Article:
They negotiated a detailed contract offering Ms. DeWitt technical support for the poker book. The design was to be very specific. But the support never happened. Miramax was breaking up. The lawyer who helped draft the contract, Dev Chatillon, left without briefing Mr. Burnham on it. Ms. DeWitt told him Miramax was in breach of contract for not providing her with the support she needed to make the poker book. Mr. Burnham said he no longer wanted to buy Lightning Rods. Ms. DeWitt walked away with $200,000, her advance for Lightning Rods, which had already been accepted; there was still no published book.
The deal had fallen through and Ms. DeWitt, who was at this time staying on Staten Island, reminded Ms. Chatillon that the stipulations of her contract existed to protect her sanity. Then she once again attempted suicide. “I did not know how to write the books I wanted to write,” she said. She had read that if you took a sedative and tied a plastic bag around your head, you would go to sleep and not wake up. At 4:30 in the morning on May 25, 2004, Ms. DeWitt wrote an email to Ms. Chatillon with the subject line “termination”:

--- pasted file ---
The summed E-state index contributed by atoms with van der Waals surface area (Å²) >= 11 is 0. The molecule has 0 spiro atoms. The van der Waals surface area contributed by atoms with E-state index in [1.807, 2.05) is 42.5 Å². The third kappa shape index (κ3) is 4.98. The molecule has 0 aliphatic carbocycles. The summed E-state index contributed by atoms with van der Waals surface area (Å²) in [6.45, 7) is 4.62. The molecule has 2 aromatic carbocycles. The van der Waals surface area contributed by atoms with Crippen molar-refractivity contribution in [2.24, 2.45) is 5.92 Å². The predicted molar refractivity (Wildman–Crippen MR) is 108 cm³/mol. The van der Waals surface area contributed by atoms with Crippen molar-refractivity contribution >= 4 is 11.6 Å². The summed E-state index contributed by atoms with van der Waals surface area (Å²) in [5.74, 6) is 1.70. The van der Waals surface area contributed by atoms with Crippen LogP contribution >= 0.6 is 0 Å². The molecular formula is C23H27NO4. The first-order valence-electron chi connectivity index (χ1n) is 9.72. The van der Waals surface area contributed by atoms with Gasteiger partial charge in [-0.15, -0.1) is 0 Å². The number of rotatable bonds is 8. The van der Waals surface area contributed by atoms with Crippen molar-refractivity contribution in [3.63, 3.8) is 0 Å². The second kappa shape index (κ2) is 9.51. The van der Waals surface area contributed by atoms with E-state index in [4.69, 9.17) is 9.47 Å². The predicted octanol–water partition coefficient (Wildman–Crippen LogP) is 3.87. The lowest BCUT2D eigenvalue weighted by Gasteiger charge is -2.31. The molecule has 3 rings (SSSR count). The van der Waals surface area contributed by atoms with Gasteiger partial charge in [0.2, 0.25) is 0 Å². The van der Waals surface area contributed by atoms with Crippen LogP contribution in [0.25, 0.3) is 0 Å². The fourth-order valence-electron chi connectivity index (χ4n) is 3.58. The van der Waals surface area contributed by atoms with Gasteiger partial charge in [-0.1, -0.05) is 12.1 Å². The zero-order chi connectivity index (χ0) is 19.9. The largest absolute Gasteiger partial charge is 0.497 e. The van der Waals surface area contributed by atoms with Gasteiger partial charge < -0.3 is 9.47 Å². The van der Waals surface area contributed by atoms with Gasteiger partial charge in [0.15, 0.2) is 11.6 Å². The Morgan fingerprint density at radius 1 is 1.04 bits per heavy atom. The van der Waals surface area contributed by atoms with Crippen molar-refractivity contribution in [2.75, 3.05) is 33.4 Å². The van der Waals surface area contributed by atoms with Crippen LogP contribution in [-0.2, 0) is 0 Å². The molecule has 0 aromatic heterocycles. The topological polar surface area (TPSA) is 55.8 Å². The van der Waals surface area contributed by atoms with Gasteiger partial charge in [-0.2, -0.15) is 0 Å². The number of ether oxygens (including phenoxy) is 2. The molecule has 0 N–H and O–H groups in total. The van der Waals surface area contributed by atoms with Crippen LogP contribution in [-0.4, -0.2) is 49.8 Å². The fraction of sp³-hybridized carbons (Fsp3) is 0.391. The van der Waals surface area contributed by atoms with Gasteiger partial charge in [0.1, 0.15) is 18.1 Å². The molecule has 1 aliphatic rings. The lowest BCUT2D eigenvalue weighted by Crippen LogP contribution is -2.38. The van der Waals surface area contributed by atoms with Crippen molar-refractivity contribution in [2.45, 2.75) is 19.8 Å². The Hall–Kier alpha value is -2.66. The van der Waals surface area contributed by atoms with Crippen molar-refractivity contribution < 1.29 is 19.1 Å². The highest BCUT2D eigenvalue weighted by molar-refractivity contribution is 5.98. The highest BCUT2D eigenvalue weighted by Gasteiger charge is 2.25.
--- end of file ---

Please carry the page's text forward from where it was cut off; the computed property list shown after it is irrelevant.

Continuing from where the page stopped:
“Please call my cellphone. If I don’t answer you can assume that I am dead; in that case, please call my landlord, Silver Sullivan, and ask him to check my apartment. I have left my mother’s name and phone number by the bed.
It would be helpful if you could also tell Sheila Kohler that I will not be able to come to dinner on Wednesday.”
She wrote to Ms. Chatillon because she thought Ms. Chatillon would be indifferent to the email’s content. Writing to her about the proper disposal of her body was, to Ms. DeWitt’s mind, the same as saying, “I’m going out of town and I left a sirloin steak in the cupboard and it will start to smell.” Committing suicide sounds demented, but almost invariably seems practical to the person wanting to do it. As it turned out, the sedative and bag approach was ineffective. About an hour later she sent a second message: